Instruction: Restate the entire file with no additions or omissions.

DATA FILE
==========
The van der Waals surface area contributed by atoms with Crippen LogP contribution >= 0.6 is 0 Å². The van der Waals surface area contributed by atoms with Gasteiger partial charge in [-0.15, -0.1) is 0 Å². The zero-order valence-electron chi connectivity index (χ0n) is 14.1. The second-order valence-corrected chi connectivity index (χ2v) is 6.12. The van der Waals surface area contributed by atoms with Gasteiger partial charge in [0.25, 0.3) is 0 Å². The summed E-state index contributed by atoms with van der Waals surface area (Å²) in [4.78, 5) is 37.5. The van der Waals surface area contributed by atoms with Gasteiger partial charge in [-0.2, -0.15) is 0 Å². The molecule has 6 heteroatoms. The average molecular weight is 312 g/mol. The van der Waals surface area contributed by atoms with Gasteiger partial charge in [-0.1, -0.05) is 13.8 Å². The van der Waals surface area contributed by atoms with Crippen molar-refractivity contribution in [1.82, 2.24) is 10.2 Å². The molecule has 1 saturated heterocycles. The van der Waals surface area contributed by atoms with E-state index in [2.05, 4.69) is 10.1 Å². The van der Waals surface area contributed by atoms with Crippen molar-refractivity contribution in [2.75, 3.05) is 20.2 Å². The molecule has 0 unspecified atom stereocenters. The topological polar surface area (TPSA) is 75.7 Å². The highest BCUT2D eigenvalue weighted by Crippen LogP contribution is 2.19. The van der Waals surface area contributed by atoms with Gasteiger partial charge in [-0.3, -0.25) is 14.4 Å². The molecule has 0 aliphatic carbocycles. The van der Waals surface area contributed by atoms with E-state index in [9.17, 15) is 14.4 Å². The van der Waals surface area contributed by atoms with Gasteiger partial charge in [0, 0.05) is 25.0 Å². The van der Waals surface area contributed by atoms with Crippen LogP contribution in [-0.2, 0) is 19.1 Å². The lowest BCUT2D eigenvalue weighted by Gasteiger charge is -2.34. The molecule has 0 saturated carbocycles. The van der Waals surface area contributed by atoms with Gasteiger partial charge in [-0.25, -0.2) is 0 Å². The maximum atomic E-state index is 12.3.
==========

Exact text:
The van der Waals surface area contributed by atoms with Crippen LogP contribution >= 0.6 is 0 Å². The van der Waals surface area contributed by atoms with Gasteiger partial charge in [-0.15, -0.1) is 0 Å². The zero-order valence-electron chi connectivity index (χ0n) is 14.1. The second-order valence-corrected chi connectivity index (χ2v) is 6.12. The van der Waals surface area contributed by atoms with Gasteiger partial charge in [0.25, 0.3) is 0 Å². The summed E-state index contributed by atoms with van der Waals surface area (Å²) in [4.78, 5) is 37.5. The van der Waals surface area contributed by atoms with Gasteiger partial charge in [-0.2, -0.15) is 0 Å². The molecule has 6 heteroatoms. The average molecular weight is 312 g/mol. The van der Waals surface area contributed by atoms with Gasteiger partial charge in [-0.1, -0.05) is 13.8 Å². The van der Waals surface area contributed by atoms with Crippen molar-refractivity contribution in [1.82, 2.24) is 10.2 Å². The molecule has 1 saturated heterocycles. The van der Waals surface area contributed by atoms with E-state index in [2.05, 4.69) is 10.1 Å². The van der Waals surface area contributed by atoms with Crippen molar-refractivity contribution in [2.75, 3.05) is 20.2 Å². The molecule has 0 unspecified atom stereocenters. The topological polar surface area (TPSA) is 75.7 Å². The highest BCUT2D eigenvalue weighted by Crippen LogP contribution is 2.19. The van der Waals surface area contributed by atoms with Gasteiger partial charge in [-0.3, -0.25) is 14.4 Å². The molecule has 0 aliphatic carbocycles. The van der Waals surface area contributed by atoms with E-state index in [9.17, 15) is 14.4 Å². The van der Waals surface area contributed by atoms with Gasteiger partial charge in [0, 0.05) is 25.0 Å². The van der Waals surface area contributed by atoms with Crippen LogP contribution in [-0.2, 0) is 19.1 Å². The lowest BCUT2D eigenvalue weighted by Gasteiger charge is -2.34. The molecule has 0 saturated carbocycles. The van der Waals surface area contributed by atoms with Gasteiger partial charge in [-0.25, -0.2) is 0 Å². The maximum atomic E-state index is 12.3.